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Old 04-29-2012, 09:09 PM   #1281
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I also just read "Outside the lines " by Amy Halvany . If you loved The Glass House you will love this . It is a daughters search for her schizophrenic homeless Father .
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Old 04-30-2012, 07:09 AM   #1282
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Read a couple of Lames Grippando's mysteries on vacation. They were pretty good. And available as ebooks from the library.
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Old 04-30-2012, 10:52 AM   #1283
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http://www.amazon.com/2030-Real-Stor...5801071&sr=1-1

Very good. Albert Brooks is a genius.
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Old 04-30-2012, 08:06 PM   #1284
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Wow. I am definitely going to read 2030. Thanks Al!

My current library ebook is "The Cat's Table" by Michael Ondaatje. It's the story of a small boy from Ceylon dispatched by his relatives to join his mother in the UK in 1954 (irresponsible if you ask me) and follows his adventures on the 21 day voyage. Lots of good character development and very accessible. I found Ondaatje's "The English Patient" challenging to follow, but this novel is a delight to read.
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Old 05-01-2012, 12:16 AM   #1285
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Tonight we watched Modern Romance, written, directed by, and starred in by Albert Brooks. I now think he's less of a genius than I did before.
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Old 05-03-2012, 10:21 AM   #1286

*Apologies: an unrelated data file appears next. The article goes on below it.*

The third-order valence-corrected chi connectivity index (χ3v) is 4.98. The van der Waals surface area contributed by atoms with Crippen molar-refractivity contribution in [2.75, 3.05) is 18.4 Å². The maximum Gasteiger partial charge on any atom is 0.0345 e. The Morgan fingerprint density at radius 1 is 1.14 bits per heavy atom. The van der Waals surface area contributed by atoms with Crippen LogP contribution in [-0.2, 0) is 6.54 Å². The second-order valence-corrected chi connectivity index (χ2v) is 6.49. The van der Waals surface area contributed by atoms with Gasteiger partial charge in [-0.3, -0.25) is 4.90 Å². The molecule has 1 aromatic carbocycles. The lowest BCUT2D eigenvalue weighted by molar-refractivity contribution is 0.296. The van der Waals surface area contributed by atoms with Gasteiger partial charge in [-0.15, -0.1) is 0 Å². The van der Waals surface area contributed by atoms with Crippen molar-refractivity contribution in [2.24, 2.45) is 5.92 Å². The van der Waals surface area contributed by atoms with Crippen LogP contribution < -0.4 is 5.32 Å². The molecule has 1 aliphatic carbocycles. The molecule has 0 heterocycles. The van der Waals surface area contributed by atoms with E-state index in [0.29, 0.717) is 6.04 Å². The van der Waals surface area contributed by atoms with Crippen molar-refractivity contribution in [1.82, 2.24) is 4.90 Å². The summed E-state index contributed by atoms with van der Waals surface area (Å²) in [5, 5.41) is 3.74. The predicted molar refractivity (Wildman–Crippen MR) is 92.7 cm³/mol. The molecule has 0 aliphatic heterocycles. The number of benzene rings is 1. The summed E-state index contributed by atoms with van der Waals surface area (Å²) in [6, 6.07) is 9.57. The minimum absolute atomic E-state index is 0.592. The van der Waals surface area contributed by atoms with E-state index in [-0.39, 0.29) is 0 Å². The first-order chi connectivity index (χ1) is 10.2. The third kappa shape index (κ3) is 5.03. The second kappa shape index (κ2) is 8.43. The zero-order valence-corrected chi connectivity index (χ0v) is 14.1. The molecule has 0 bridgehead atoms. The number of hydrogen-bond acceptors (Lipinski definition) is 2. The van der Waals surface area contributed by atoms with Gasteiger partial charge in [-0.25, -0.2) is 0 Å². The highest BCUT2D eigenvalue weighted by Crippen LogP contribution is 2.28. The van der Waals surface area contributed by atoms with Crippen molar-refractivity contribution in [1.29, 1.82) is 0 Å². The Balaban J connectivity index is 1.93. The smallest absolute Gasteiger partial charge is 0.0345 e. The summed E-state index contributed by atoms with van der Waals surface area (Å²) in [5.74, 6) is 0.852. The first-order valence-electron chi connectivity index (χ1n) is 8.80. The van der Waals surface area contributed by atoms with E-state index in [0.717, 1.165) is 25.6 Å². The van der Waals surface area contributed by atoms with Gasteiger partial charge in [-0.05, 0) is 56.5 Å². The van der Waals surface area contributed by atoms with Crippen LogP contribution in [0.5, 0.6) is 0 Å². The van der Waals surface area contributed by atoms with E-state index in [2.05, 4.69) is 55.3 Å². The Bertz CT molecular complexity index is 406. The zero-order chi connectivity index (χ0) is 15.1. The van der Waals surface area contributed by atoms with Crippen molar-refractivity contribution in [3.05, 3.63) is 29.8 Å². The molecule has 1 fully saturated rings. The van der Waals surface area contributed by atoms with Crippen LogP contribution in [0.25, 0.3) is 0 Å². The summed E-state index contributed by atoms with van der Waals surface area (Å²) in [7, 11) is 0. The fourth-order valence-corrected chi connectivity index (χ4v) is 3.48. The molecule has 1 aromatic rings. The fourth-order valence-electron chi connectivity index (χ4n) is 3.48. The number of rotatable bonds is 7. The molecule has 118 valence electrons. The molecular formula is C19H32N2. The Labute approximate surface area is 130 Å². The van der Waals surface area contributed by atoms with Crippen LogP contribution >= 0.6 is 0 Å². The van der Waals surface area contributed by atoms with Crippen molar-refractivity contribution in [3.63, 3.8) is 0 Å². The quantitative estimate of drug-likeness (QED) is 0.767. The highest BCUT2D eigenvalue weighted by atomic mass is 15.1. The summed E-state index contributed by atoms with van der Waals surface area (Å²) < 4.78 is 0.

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Al, you must have picked up something in the cosmos because Albert Brooks' birth name is Albert Einstein (absolutely true).
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Old 05-03-2012, 10:33 AM   #1287
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If you like thought provoking books on US culture, economics & politics - this is one of the best I've read in a long time. Whether you agree with all or part of it isn't the point to me, it's that it makes me think about what I think I know, what I think I believe - and I enjoy that challenge. If you're content with mainstream conventional Democrat, Republican, Tea Party, Occupy, liberal, conservative, libertarian or even conventional moderate thinking - the book will probably surprise you. The thinking is different.

It's a short read, not meant to be comprehensive, just enough to encourage thinking. The key chapter titles are:
  • Great Citizenship
  • True Capitalism
  • Self-Government
Again, if you prefer thought provoking reading over like-minded (yawn...IMO). FWIW...